My favorite aspects of Buddhism were not brought forth by SickestBuddhistgate and the winding rhetoric of comments that followed.  That doesn’t mean that I don’t enjoy getting down with analysis.  I do. But I’m not fond of when awareness practitioners are seemingly unaware that their desire to tear apart someone else’s conceptual framework can easily veer toward malice if care is not taken.  (I felt care was mostly, but not wholly, taken)  This, I realize, is a dangerous statement to make – given that by addressing the stream of commenting (in a position of greater visibility) I am contributing to the arguments.  Also the fact that my contribution criticizes the intent rather than the content gives some false moral hierarchy to the statement.  And if my intent was pure, I would probably keep my mouth shut and appreciate the varied validities of arguments brought up in the thread, of which there were many.  And that by thus disclaiming, I am attempting, through my awareness, to excuse myself from any argument, and by disclaiming my disclaiming I am further attempting to avoid argument and on an on into infinitum.

But, to requote Ethan Nichtern quoting Daniel Ingram, “a personal mixture of awakened compassion and selfish confusion forms the basis for everything we do.”  In other words, my imperfect no-self self has got a column to write.  And the comment thread reminded me of the emotional tsunami that was recent dinner with my ex-boyfriend.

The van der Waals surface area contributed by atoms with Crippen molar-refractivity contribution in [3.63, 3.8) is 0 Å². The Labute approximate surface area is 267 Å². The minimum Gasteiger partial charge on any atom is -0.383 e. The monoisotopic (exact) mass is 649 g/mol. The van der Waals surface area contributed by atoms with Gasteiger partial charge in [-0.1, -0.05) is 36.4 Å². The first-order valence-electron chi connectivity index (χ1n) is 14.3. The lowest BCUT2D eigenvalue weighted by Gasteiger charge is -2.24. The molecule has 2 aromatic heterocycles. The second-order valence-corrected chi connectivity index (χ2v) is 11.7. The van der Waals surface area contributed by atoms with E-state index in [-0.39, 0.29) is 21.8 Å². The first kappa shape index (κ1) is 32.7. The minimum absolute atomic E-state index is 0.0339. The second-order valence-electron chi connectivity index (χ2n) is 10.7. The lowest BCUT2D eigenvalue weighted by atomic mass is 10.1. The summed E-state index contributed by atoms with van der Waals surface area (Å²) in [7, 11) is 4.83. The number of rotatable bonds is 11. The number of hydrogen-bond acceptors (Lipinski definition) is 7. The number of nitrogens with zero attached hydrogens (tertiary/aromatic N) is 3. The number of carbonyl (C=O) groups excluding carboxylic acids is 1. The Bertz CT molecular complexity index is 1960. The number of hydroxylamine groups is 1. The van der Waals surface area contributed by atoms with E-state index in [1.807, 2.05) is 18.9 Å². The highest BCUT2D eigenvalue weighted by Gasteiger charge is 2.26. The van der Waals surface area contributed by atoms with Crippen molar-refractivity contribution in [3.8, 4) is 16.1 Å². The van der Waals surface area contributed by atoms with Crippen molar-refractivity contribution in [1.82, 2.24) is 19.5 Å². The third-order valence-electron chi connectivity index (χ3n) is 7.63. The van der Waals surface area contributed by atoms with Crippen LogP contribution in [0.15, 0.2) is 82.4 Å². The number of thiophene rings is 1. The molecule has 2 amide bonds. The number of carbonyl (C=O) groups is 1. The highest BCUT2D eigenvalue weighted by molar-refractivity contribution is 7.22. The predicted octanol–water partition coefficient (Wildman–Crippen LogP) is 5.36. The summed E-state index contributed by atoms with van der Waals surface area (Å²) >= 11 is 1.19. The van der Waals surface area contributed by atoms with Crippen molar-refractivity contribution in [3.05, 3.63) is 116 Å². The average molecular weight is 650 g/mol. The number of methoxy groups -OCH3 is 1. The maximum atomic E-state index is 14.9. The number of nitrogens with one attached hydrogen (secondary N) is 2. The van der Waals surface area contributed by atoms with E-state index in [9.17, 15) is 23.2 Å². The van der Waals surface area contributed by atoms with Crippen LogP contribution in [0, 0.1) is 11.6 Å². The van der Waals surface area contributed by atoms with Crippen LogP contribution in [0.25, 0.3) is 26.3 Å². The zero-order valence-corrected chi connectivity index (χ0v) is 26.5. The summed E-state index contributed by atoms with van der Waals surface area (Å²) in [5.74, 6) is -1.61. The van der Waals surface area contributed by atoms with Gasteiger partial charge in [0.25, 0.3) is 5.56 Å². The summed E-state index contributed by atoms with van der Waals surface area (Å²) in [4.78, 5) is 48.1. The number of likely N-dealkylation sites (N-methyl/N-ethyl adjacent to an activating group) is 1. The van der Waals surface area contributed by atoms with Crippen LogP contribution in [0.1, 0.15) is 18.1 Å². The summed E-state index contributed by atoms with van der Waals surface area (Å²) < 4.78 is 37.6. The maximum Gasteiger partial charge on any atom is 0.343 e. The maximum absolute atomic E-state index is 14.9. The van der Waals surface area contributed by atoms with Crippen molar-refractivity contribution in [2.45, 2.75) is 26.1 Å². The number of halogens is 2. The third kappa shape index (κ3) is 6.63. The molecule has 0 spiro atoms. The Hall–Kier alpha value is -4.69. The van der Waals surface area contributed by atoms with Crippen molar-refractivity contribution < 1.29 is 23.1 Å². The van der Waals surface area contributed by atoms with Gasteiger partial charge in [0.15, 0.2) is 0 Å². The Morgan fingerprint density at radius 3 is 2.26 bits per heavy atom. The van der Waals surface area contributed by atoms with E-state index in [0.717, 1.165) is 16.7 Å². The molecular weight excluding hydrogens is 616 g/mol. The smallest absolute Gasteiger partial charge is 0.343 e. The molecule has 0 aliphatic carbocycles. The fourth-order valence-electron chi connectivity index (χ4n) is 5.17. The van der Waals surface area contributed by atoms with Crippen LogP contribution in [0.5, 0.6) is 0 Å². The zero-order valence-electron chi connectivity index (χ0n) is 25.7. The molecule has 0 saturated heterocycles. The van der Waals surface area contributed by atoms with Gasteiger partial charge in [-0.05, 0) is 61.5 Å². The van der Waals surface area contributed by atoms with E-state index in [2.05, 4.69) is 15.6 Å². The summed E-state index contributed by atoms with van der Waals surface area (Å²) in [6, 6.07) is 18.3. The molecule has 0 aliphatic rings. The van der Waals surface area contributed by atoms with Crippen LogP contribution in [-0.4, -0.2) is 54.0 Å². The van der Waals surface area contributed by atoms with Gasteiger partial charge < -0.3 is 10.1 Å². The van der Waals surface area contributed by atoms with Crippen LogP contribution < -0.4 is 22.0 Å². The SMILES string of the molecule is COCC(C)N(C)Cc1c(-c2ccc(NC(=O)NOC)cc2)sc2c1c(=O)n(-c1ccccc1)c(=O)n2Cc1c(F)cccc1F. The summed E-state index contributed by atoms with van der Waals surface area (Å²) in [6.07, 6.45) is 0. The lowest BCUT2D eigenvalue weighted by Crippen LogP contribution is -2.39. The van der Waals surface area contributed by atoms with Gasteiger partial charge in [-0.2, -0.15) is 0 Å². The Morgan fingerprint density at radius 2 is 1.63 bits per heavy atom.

I’ll skip the context and details, but basically, throughout this dinner with aforementioned ex-boyfriend I became extremely agitated by his “wrongness.”  Some of it had to do with our past relationship, some of it had to do with theoretical disagreements about morality, most of it had to do with battling egos.  I found myself desiring to summon up all my incisive and cutting verbal one-liners to reduce him to a slumping pile of surrender.  I wasn’t fully conscious about how desperate I had been to dismantle his ideology until last night following Hardcore Dharma, taking my requisite walk over the Williamsburg Bridge, thinking about the Four Immeasurables.

The Four Immeasurables are Equanimity, Love, Compassion and Rejoicing.  The teaching Ethan gave on them is one of my favorites, in which he breaks down the Immeasurables by their definition, their opposite, the near enemy to the Immeasurable and the result to be avoided whilst pursuing Immeasurable.  Because I think this teaching is rad I will list it, in very pithy entirety, here:

The Four Immeasurables:

Equanimity (Upeksha)
Definition: One Taste
Opposite: Anxiety and stress
Near Enemy: Indifference
Result to be Avoided: Apathy

Love (Maitri)
Definition: The wish for someone’s happiness
Opposite: Hatred
Near Enemy: Conditional Love
Result to be Avoided: Attachment

Compassion (Karuna)
Definition: Willingness to be present with suffering
Opposite: Cruelty (the wish for someone to suffer)
Near Enemy: Pity
Result to be Avoided: Sentimentality

Rejoicing: (Mudita)
Definition: Joy in other’s good fortune
Opposite: Envy or Jealousy
Near Enemy: Affect
Result to be avoided: Spaced out bliss/ignorance of suffering